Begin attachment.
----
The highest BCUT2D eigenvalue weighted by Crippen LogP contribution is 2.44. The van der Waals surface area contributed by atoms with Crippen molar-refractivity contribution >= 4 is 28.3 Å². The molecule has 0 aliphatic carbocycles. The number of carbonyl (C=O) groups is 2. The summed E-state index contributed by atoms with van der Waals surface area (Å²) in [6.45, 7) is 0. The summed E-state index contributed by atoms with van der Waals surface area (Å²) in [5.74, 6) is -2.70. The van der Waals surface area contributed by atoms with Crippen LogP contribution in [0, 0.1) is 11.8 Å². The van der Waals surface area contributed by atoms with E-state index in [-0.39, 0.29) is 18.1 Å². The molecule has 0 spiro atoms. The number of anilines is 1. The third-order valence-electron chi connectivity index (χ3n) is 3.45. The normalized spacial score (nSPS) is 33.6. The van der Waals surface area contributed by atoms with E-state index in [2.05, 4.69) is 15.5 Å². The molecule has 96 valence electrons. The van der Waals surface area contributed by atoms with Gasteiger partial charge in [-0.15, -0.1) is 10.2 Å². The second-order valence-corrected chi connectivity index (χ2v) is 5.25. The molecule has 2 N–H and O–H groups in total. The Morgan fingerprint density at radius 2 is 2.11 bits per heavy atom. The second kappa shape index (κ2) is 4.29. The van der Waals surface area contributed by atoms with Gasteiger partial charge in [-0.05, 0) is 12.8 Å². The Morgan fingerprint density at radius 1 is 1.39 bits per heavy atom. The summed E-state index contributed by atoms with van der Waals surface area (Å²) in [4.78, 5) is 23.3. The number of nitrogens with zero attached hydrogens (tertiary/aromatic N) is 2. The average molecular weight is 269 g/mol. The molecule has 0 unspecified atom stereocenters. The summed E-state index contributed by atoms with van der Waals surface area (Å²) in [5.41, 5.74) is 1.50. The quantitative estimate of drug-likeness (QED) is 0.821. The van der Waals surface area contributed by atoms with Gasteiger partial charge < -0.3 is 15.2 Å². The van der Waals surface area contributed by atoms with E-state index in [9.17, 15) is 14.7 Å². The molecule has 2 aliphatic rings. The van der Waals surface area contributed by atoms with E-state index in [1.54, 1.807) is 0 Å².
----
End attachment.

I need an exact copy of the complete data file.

The highest BCUT2D eigenvalue weighted by Crippen LogP contribution is 2.44. The van der Waals surface area contributed by atoms with Crippen molar-refractivity contribution >= 4 is 28.3 Å². The molecule has 0 aliphatic carbocycles. The number of carbonyl (C=O) groups is 2. The summed E-state index contributed by atoms with van der Waals surface area (Å²) in [6.45, 7) is 0. The summed E-state index contributed by atoms with van der Waals surface area (Å²) in [5.74, 6) is -2.70. The van der Waals surface area contributed by atoms with Crippen LogP contribution in [0, 0.1) is 11.8 Å². The van der Waals surface area contributed by atoms with E-state index in [-0.39, 0.29) is 18.1 Å². The molecule has 0 spiro atoms. The number of anilines is 1. The third-order valence-electron chi connectivity index (χ3n) is 3.45. The normalized spacial score (nSPS) is 33.6. The van der Waals surface area contributed by atoms with E-state index in [2.05, 4.69) is 15.5 Å². The molecule has 96 valence electrons. The van der Waals surface area contributed by atoms with Gasteiger partial charge in [-0.15, -0.1) is 10.2 Å². The second-order valence-corrected chi connectivity index (χ2v) is 5.25. The molecule has 2 N–H and O–H groups in total. The Morgan fingerprint density at radius 2 is 2.11 bits per heavy atom. The second kappa shape index (κ2) is 4.29. The van der Waals surface area contributed by atoms with Gasteiger partial charge in [-0.05, 0) is 12.8 Å². The Morgan fingerprint density at radius 1 is 1.39 bits per heavy atom. The summed E-state index contributed by atoms with van der Waals surface area (Å²) in [4.78, 5) is 23.3. The number of nitrogens with zero attached hydrogens (tertiary/aromatic N) is 2. The average molecular weight is 269 g/mol. The molecule has 0 unspecified atom stereocenters. The summed E-state index contributed by atoms with van der Waals surface area (Å²) in [5.41, 5.74) is 1.50. The quantitative estimate of drug-likeness (QED) is 0.821. The van der Waals surface area contributed by atoms with Gasteiger partial charge < -0.3 is 15.2 Å². The van der Waals surface area contributed by atoms with E-state index in [9.17, 15) is 14.7 Å². The molecule has 2 aliphatic rings. The van der Waals surface area contributed by atoms with E-state index in [1.54, 1.807) is 0 Å².